KLAS: Clinician burnout is a worldwide problem

The KLAS Arch Collaborative published findings this week on electronic health record satisfaction outside of the United States. Researchers found that clinicians in the Middle East report the highest EHR satisfaction, while European clinicians are the least satisfied.

“Collaborative data has shown that a supportive IT structure is the factor most associated with strong EHR satisfaction,” noted the report.   

“Specifically at global health systems, clinicians who strongly agree that their organization supports the EHR well are 132 times more likely to be satisfied with the EHR than those who strongly disagree,” it continued.  


EHR satisfaction has been linked to clinician burnout – and, as the researchers observed, burnout is not limited to the United States.  Slightly more than a quarter of the clinicians reported at least one symptom of burnout, with nurses and allied health professionals the most likely to say so.

Interestingly, despite high rates of EHR satisfaction in the region, the Middle East also reported the highest percentage of burnout among allied health professionals, nurses and physician residents.

“Among those clinicians in the Middle East who report at least some degree of burnout, the most commonly reported contributors often have to do with workload-related issues rather than EHR-related concerns,” said researchers. A lack of sufficient training, less trust in organizational leadership and charting inefficiencies were strongly correlated with burnout across the board.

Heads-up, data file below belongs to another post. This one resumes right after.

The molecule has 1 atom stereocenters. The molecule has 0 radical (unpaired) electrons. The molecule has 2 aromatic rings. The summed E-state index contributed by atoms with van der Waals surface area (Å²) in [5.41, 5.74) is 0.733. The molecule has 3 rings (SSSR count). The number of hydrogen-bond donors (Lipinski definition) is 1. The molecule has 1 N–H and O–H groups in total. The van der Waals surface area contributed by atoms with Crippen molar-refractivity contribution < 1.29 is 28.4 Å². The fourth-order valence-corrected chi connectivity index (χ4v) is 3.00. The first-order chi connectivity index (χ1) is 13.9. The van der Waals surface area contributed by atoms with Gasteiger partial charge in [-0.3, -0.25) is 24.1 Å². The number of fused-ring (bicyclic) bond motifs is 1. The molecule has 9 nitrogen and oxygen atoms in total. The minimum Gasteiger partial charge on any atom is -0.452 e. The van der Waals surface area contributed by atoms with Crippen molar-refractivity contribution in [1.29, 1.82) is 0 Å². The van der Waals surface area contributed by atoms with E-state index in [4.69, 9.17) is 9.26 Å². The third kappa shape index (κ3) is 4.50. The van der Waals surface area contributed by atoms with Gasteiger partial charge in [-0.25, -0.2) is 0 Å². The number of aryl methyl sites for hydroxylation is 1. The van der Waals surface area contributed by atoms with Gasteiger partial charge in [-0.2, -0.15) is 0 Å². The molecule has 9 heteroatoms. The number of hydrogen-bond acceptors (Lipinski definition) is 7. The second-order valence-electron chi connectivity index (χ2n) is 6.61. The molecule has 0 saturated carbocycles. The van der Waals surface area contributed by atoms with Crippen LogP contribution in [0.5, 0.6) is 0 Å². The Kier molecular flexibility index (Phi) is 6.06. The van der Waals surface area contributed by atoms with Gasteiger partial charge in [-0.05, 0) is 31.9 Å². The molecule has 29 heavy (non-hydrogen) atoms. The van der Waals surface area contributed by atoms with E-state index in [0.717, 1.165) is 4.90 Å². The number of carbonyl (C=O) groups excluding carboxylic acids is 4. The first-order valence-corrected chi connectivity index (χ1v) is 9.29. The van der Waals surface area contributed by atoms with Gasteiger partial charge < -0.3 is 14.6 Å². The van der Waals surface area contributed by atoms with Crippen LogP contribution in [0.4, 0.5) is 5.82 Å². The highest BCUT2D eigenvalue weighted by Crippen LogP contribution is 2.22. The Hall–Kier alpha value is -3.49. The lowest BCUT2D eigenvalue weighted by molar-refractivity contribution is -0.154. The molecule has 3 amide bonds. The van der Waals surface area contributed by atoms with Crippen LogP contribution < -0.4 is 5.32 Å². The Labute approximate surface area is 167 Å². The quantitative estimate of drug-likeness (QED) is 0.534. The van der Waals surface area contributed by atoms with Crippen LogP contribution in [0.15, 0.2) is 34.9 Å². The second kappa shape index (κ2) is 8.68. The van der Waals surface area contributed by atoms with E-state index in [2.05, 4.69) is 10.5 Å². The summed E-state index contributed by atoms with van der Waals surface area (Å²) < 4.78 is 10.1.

When it comes to the EHR, just 11% of clinicians said their ongoing education was sufficient. Nearly two-thirds said they’d like more training.  

“Training represents a significant opportunity for global organizations to improve the overall EHR experience, since clinicians at these organizations who strongly agree that their ongoing training is sufficient are 25 times more likely to be satisfied with their EHR than those who strongly disagree,” wrote researchers.  

Other tips for achieving strong EHR satisfaction included encouraging the use of personalization tools and ensuring the voices of clinicians with complex arrangements are heard when it comes to workflow differences.  


As the report noted, EHRs aren’t always to blame for clinician burnout.  

Instead, Dr. Michael Pfeffer, then-chief information officer at UCLA Health, said at a Health 2.0 panel in 2019, “burnout is multifactorial.”  

An increase in patient messaging, chaotic work environments and unwieldy workloads also play a role, research has shown.  


“There are highly satisfied [EHR] users in each global region, and we can learn helpful information from each,” said KLAS researchers.

Kat Jercich is senior editor of Healthcare IT News.
Twitter: @kjercich
Email: [email protected]
Healthcare IT News is a HIMSS Media publication.

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